SCARFACE (aka SCARFACE: THE SHAME OF A NATION) (PG)
D: Howard Hawks
United Artists/The Caddo Company (Howard Hughes & Howard Hawks)
W: Ben Hecht, W.R. Burnett, John Lee Mahin & Seton I. Miller [based on the novel by Armitage Trail]
DP: Lee Garmes & L.W. O'Connell
Ed: Edward Curtiss
Mus: Gus Arnheim & Adolph Tandler
Paul Muni (Tony Camonte), Ann Dvorak (Francesca Camonte), George Raft (Guino Rinaldo), Boris Karloff (Tom Gaffney), Osgood Perkins (Johnny Lovo), Karen Morley (Poppy)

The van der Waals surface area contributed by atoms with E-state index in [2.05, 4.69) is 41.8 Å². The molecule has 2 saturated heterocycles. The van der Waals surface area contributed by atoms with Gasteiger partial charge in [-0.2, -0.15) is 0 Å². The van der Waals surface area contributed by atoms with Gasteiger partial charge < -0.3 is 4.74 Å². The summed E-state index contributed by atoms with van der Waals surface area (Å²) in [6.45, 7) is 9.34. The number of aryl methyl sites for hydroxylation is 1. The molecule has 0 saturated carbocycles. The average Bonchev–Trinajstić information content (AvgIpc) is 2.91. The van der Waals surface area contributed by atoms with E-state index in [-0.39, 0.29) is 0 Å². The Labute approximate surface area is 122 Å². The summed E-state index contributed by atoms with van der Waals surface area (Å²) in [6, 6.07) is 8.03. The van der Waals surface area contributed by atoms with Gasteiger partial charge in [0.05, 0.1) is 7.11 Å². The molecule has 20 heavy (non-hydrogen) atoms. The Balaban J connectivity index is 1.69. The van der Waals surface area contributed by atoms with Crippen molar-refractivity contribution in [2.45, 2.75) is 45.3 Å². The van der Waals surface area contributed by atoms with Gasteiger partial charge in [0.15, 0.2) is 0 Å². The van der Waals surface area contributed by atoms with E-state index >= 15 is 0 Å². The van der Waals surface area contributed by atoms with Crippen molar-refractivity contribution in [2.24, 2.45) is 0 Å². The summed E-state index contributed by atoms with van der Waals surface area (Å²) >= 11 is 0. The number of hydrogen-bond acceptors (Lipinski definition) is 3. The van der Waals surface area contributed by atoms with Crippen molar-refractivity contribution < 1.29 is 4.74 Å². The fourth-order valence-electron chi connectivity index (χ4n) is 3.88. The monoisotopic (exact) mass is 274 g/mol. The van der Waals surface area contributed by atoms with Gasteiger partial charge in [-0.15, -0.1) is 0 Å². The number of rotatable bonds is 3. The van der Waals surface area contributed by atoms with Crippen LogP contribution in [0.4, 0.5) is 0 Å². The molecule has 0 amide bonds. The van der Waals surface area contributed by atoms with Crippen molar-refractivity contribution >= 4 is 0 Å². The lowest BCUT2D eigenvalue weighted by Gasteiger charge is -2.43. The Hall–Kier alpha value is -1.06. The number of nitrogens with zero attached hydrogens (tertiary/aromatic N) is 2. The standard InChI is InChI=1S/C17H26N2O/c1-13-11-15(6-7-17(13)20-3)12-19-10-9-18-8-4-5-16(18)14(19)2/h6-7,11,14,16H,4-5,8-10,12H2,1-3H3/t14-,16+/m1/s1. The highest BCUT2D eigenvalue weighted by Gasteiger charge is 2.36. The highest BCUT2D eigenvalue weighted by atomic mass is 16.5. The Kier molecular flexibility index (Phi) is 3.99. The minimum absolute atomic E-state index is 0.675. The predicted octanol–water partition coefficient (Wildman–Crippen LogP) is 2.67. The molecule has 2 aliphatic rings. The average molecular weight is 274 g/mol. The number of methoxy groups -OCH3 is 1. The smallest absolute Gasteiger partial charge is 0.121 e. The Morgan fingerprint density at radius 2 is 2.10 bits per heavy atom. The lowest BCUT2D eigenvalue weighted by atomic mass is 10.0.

Adapted from a novel which was loosely based on the rise and fall of infamous mobster Al Capone, Scarface was released during the prohibition era and was considered at the time to be both gratuitously violent and that it glorified gangsters. In fact, Capone himself was a huge fan of the movie and cast member George Raft, a childhood friend of real life gangsters Ben Siegel and Meyer Lansky, became a surrogate style consultant, due to his participation in the film.
As for the movie itself, it may have been groundbreaking for the early 1930's, but it's incredibly tame by modern standards, and even in comparison to the 1983 remake (starring Al Pacino). For the time, it's incredibly well made, directed with some style and good performances. Influential and groundbreaking it may have been, but it's definitely weakened by age.